The drive home is lovely and the road is pretty good most of the way. I can still hear the sea in my head and recapture the calm when I look at my photos. I vow to be back there sooner next time.

Sunday, October 3, 2010


Ten days in Greece was fabulous. If I had to pick just one photo to remember it by, that photo would be this one. This was one of four old windmills on a hill above Mykonos town. It was quite a hike up there and the wind blew really hard - easy to see why they were built up there. The white cement building with the blue door is very common in this part of Greece. And the rocks at the base cover the island. I think I'll use this as the title page for me album about my trip.

Thursday, September 30, 2010

Thank you, Karen

The nine hours of class and practice under Karen Russell's tutalage has really paid off for me as shown in this photo. I now know how to adjust my white balance for the lighting. I now know how to adjust my ISO and aperture so I get a good expose most of the time (still practicing this one). And I can get catch lights in my little Eli's eyes. She had just finished eating (and smearing herself) with a peanut butter English muffin. What a sweetie she is! And I'm now able to catch those special moments. So, a big thank you, Karen.

Monday, September 13, 2010

Scrapping Old Photos

Since I'm an alumni of Library of Memories, I have joined an on-line group that receives a weekly challenge and has a gallery for us to post our layouts. So, when the challenge was to scrap a school related photo, it was a good time to go through some of the older photos and try to find a 'first day of school' photo. While I remember taking them most years, I couldn't find very many of them. This was the best of the lot. I think I'll add some journaling at the bottom right about how Sara loved having these photos taken and Eric hated it and only did it because I asked. Perhaps that's why there are so few.....he left early on the first day.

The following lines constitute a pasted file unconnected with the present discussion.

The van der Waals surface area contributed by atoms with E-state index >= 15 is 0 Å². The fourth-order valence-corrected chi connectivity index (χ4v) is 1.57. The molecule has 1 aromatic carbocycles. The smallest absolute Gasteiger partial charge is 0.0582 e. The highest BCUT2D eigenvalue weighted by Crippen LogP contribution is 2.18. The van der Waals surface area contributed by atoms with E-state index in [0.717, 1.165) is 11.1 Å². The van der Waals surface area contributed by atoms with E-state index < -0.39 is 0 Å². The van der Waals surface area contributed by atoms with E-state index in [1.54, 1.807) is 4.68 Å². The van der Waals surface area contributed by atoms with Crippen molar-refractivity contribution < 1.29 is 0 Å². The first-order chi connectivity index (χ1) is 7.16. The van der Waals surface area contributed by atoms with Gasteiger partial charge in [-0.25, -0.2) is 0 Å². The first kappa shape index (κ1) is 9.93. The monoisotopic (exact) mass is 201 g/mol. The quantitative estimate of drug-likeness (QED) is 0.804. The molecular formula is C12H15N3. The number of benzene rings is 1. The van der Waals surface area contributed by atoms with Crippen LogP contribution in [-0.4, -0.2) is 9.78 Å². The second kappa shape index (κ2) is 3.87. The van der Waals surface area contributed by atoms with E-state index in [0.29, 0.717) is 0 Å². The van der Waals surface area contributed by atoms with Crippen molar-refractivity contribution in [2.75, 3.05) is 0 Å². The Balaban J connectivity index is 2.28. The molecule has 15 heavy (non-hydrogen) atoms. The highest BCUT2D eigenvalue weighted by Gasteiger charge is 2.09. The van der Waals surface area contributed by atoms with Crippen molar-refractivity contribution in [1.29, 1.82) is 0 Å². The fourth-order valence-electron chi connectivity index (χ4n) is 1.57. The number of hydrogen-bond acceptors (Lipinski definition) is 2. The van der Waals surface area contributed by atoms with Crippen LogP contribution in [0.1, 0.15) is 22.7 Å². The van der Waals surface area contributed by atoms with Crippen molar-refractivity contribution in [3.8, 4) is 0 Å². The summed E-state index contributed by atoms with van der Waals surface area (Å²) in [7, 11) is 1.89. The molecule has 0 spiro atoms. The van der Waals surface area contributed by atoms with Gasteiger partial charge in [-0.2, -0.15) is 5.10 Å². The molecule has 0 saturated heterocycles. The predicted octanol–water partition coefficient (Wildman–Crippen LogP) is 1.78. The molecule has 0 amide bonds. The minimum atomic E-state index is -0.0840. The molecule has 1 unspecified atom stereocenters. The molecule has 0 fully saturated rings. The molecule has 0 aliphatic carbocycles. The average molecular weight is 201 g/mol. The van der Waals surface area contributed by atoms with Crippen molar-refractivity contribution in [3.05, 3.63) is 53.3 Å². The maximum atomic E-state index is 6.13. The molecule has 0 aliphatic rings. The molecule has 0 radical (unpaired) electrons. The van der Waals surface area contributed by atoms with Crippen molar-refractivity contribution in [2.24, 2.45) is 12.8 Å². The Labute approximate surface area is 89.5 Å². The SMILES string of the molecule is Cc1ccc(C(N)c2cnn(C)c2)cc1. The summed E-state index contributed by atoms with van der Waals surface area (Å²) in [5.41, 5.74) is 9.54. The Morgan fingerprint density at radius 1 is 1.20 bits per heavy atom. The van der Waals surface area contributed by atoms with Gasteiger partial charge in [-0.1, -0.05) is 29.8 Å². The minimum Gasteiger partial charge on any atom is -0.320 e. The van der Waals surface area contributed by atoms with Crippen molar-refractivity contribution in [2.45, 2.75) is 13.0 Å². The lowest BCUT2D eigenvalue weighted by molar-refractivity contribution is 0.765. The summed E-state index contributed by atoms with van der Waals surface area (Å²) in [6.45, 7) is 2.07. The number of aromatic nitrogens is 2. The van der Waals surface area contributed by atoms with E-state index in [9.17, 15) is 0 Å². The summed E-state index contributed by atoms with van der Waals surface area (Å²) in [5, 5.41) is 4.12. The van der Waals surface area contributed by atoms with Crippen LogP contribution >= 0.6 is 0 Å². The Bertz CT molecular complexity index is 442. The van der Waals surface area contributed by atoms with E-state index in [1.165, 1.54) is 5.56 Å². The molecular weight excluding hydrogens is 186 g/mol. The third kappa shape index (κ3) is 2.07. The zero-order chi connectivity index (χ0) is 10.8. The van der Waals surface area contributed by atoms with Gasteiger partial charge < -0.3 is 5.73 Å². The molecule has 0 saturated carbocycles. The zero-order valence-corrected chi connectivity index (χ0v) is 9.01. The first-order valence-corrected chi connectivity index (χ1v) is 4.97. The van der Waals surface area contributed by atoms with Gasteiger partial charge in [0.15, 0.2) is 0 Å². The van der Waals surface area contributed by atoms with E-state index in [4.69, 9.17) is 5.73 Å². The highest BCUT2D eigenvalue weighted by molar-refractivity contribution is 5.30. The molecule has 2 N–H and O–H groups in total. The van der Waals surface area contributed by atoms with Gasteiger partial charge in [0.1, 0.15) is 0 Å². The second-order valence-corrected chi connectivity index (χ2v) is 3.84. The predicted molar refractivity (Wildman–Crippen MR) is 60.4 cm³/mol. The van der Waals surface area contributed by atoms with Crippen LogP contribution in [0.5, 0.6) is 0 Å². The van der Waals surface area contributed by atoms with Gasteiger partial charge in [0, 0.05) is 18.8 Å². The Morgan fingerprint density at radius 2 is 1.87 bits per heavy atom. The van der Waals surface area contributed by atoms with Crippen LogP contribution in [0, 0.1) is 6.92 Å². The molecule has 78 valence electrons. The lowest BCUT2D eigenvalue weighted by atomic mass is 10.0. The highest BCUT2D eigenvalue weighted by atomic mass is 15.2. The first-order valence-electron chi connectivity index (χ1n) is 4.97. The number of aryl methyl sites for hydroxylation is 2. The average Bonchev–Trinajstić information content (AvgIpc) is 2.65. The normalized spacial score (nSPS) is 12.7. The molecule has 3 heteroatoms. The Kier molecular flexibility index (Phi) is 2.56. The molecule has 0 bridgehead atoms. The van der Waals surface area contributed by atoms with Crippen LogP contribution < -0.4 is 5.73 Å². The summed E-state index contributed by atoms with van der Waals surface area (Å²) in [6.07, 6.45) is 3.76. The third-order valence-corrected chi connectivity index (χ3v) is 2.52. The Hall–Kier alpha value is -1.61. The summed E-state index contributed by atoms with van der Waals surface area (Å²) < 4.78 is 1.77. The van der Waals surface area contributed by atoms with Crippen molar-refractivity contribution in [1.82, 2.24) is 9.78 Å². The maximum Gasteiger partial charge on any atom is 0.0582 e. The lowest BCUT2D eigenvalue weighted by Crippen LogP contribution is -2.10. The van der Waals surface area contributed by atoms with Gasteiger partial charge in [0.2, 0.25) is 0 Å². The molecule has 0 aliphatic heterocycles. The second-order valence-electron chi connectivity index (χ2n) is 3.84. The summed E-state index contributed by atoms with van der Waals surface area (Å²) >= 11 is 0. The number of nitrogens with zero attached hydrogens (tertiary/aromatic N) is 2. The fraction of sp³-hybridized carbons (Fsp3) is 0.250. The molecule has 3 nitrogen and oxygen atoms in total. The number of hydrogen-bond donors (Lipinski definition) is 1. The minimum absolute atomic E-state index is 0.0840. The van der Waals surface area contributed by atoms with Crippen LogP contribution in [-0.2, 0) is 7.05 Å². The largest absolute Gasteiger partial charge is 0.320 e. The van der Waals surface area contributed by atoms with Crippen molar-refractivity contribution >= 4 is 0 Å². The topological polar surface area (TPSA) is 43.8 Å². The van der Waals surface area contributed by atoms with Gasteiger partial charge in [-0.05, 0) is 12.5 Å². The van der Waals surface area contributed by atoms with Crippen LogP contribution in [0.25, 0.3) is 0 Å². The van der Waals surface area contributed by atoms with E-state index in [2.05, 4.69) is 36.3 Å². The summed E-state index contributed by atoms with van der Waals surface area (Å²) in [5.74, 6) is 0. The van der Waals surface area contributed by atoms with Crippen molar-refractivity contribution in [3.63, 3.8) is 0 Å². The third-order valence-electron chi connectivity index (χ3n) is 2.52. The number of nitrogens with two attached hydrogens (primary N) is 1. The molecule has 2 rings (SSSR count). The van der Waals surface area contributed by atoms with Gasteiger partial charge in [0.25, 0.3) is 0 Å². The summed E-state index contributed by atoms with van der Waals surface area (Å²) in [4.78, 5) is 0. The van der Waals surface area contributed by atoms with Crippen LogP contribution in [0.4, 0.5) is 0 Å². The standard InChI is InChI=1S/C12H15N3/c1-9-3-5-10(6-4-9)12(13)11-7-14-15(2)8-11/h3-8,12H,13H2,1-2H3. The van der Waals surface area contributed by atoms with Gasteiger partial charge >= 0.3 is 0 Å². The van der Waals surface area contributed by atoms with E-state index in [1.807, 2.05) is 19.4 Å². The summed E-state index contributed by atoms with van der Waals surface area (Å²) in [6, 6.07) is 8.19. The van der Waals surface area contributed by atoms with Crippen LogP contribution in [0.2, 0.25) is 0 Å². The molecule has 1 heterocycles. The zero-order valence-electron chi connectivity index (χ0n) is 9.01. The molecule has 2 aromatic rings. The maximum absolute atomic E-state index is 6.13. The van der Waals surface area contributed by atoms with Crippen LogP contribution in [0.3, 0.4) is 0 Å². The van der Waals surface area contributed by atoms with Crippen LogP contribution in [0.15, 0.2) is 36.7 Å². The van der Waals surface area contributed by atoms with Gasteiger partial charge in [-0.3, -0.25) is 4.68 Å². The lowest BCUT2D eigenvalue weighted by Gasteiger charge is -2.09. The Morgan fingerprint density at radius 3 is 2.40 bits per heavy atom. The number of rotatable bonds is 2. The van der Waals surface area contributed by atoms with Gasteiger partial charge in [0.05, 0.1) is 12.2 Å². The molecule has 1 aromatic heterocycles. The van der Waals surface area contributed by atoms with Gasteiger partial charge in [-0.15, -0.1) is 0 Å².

Monday, September 6, 2010

Backpack Love

I've had this photo of Sara on my scrapbook desk for a couple months. I must have taken it out for something and then not used it. In any case, when I printed out the photo of Eli, I had an inspiration. Two little girls, two backpacks. Mother/daughter. Definitely fodder for a layout.
These papers came in a kit from Cocoa Daisy sometime this summer. Yesterday I was doing some organizing in my craft room and found the kit. These papers were perfect for the photos. The rest went together rather easily. I love when that happens.

Sunday, September 5, 2010

Tutu Cute

It's been quite a while since I've done any scrapbooking. The summer seems to be centered on the garden, not indoor activities.
But, I did a bit of straightening up in my craft room yesterday and found this sheet of Hambly paper and it seemed perfect for this photo of my grand-daughter, Eliana. The other supplies were part of a kit from Cocoa Daisy and were perfect with the photo.
Eli has a neighbor who is just crazy about her, and frequently stops by with little gifts. This particular weekend I was visiting when Gramma Linda delivered this swimsuit. We had to try it on her immediately to see if it fit. Eli was only too happy to show off in her tutu suit.
It's not hard to create layouts with such a cutie to be the main attraction. :)

Friday, September 3, 2010

Better later than Never

It was a vacation for both of us. Sara had just graduated from high school and I was recently divorced. It was 1993. WOW, that was 17 years ago. So why is this album just being finished? Good question.